Sleep issues can be quite complex at times. Even sleep clinics can have difficulties helping some people.
One of the most important hormones involved in sleep is melatonin. Melatonin is a hormone that is made by the pineal gland, which is a small gland in the brain. Melatonin helps control your sleep and wake cycles and how deeply you sleep.
Melatonin is also found in very small amounts in food such as meats, fruit, grains and vegetables. You can also buy it as a supplement through a compounding chemist with a prescription from your doctor.
So whether you are dealing jet lag, insomnia or even shift work, an inconsistent sleep pattern can affect your mood, concentration and even your body weight.
With a few small changes you can improve the quality of your sleep.
Your Internal Clock
Your internal clock is called the circadian rhythm. It tells your body when to fall asleep and when to wake up. So many important things going on in your body are affected and rely on your sleep – wake cycle. So if your sleep schedule is out-of-whack it can impact on your health and well being.
Some tips for better sleep:
- Ban blue light. The light that comes from your phone, computer and other electronics is called blue light. It has a very powerful effect on your body clock. At night, this blue light keeps you from being able to wind down and fall asleep as it affects the melatonin you produce. A good habit to start is to turn off your phone,TV and tablet, and to dim the lights about an hour before bedtime.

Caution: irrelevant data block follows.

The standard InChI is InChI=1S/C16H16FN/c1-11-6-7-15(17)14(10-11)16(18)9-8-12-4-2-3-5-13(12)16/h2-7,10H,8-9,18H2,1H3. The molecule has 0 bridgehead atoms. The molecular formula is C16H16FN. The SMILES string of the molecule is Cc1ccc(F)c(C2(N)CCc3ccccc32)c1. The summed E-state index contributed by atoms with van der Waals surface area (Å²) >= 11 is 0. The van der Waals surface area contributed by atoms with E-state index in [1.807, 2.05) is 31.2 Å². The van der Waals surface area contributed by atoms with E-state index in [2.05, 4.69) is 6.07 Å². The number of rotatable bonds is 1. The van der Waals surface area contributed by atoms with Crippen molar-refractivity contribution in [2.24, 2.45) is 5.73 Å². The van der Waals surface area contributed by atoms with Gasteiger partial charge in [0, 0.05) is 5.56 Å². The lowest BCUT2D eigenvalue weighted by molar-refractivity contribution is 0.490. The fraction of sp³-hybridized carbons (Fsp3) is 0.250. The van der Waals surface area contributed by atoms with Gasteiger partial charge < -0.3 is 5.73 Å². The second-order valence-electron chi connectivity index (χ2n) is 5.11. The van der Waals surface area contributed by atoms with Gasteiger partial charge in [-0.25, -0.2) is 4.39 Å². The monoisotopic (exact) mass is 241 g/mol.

- No napping. Avoid sleeping during the day if you can help it. If you feel that you are so tired that you cannot function with out, trying a cat-nap of no more than 20 minutes to refresh you without affecting your sleep at night.
- Get out of bed if you can’t sleep. Staying in bed just tossing and turning actually trains your brain to stay awake. Instead, if you are still awake after 30 minutes or so, get out of bed and do something relaxing. Reading can often help.
- Wake up at the same time every day. Even on the weekend. Resist that sleep in. Routine is key to improve your internal body clock. If you are a shift worker and have the day off, try to go to bed later than usual and then wake up later. This can help you adjust when it’s time to work your next night.
- Practice good bedtime habits. A dark cool room really helps with good sleep. Avoid bedside clocks and their light.
Try to have a quiet bedroom. Use white noise to block out sound if you need. There are many apps for this.
Avoid caffeine at least 4 hours before you sleep if you are sensitive. Drinking coffee, tea and soft drink can make you toss and turn.
Exercise every day. Getting your heart rate up and sweating is good for your overall health, but can really help with developing good sleep habits and patterns.